Sending Email From AWS Lambda Using Simple Email Service (SES)

Sending emails from Amazon Simple Email Service via AWS Lambda is a fairly strightforward task, but there are a couple of gotcha’s along the way. This artcle aims to show what is required to configure AWS SES and Lambda to be able to send emails.

Configuring SES

Befre being able to send emails from SES, you need to verify your email address that you are going to be sending from. You can either verify an entire domain, or verify a single email address. In this article, we’re going to verify a single email address.

From the SES console, click Email Addresses from the menu to be shown the email verification page. Click the Verify a New Email Address button

Verify Email Address
Verify Email Address

Enter the email address that you want to send emails from and click the Verify This Email Address button. AWS will then send a email to the specified address to validate that it is reachable and that you own it. The email will contain a link with in it. Click on this link to verify the email address.

SES is now configured to allow you to send from (and to send to) this address.

Note, that when you first use SES, your account is in a sandbox in which you can only send to email addresses that your have verified.

Email Sandbox
Email Sandbox

If you wish to send emails to email addresses that you have not validated, you must Request A Sending Limit Increase.

That’s all that needs to be done to configure SES. Next, we need to write a Lambda function that can send an email.

Writing a Lambda to Send Email Using SES

The simplest way of writing a Lambda function, is to log onto the Lambda Console and create a new function. Although, this initially looks the most straightforward way, its easy to forget that we need to specify an IAM Role for executing the Lambda that has access to SES. Also, making changes to Lambda functions via the console can become tricky and error prone when your functions start to get larger. For this reason, I prefer to use Claudia.js as this automates a lot of the manual steps for you. If you’ve not got Claudia.js installed, it can be installed via npm:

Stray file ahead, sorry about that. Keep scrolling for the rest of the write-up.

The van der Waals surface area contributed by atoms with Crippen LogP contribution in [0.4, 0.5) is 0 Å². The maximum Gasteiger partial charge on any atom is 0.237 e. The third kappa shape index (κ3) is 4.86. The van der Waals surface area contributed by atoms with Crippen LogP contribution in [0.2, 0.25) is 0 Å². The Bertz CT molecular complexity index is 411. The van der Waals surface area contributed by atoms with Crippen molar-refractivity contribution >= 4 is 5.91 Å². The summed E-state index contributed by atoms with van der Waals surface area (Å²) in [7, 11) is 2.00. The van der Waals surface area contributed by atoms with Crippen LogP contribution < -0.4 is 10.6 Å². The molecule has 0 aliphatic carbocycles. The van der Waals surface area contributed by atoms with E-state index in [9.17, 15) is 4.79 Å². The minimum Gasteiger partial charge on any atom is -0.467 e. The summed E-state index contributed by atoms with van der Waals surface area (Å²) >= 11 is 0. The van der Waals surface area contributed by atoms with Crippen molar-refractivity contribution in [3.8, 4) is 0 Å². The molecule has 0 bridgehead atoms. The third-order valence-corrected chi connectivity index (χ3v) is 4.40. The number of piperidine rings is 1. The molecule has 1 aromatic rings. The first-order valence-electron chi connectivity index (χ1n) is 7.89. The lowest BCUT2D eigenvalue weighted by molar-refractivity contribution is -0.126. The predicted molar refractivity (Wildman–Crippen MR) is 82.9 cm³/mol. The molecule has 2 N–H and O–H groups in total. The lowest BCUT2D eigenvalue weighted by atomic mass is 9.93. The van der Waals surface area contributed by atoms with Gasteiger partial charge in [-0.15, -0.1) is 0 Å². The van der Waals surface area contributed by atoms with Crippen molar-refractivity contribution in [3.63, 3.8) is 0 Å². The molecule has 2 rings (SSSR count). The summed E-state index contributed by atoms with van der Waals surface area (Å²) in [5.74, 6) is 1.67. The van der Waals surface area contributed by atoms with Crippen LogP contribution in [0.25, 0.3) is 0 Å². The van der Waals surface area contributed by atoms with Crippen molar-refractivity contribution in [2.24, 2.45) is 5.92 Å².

npm install claudia -g

After creating an empty project with npm init, we can define a Lambda function to call SES and define the policies required for Lambda to access SES.

Within a sample NodeJS project, a Lambda handler would look like below:

let aws = require('aws-sdk');
let ses = new aws.SES({
    region: 'us-east-1'
});
let myEmailAddress="<my registered email address>"

exports.handler = async (event) => {
    let emailParams = {
        Destination: {
            ToAddresses: [myEmailAddress]
        },
        Message: {
            Body: {
                Text: {
                    Data: "Hello, World !"
                }
            },
            Subject: {
                Data: "Sent from AWS Lambda"
            }
        },
        Source: myEmailAddress
    };

    try {
        let email = await ses.sendEmail(emailParams).promise();
    } catch (err) {
        console.log(err);
        return err;
    }

    return "ok";
}

There are several aspects to this code to note.

  1. We need to require the aws-sdk so that we can create a SES instance to send an email.
  2. The emailParams variable allows the source and destination email addresses to be specified, along with the body of the email.
  3. In this example, the source and destination email addresses are the same (as I’ve only verified one email address within SES). Normally, you would expect these to be different email addresses!
  4. The SES.sendEmail(...) method is used to send the email.

As you can see, the code to send an email follows a standard pattern of creating an email instance, setting up the parameters and then sending the email.

Remember earlier, we said that we needed to specify an email policy to allow Lambda to access SES. There are multiple ways of doing this, but using Claudia.js, we create a directory within the project called policies and within it add a file called send-email.json

The send-email.json policy document looks like:

{
  "Version": "2012-10-17",
  "Statement": [
    {
      "Effect": "Allow",
      "Action": [
        "ses:SendEmail"
      ],
      "Resource": [
        "*"
      ]
    }
  ]
}

Using Claudia.js To Deploy And Test

The Lambda function and the IAM policy are all the code we need to write to be able to deploy and test sending emails.

Using Claudia.js, we first need to create a deployment. We do this from the command line by executing:

claudia create --version dev --region us-east-1  \
  --handler lambda.handler --policies policies

The interesting points to note here are that the handler is set to lambda.handler meaning, the exported function handler inside the file lambda.js will be invoked. Additionally, the --policies policies argument tells Claudia.js to load the policy documents from within the policies directory.

Upon executing this command, Claudia.js will package up the application, create the relevant IAM roles and deploy the Lambda package to the specified region.

The application can then be tested from the command line using claudia-test-lambda command

$ claudia test-lambda
{
  "StatusCode": 200,
  "ExecutedVersion": "$LATEST",
  "Payload": "\"ok\""
}

If all goes well, you should receive an email from yourself :)

Conclusion

In this article, we’ve seen how to verify email addresses with Amazon SES, and then how to write a Lambda function to invoke SES and send emails. Finally, we saw how to use Claudia.js to automate and make the deployment repeatable.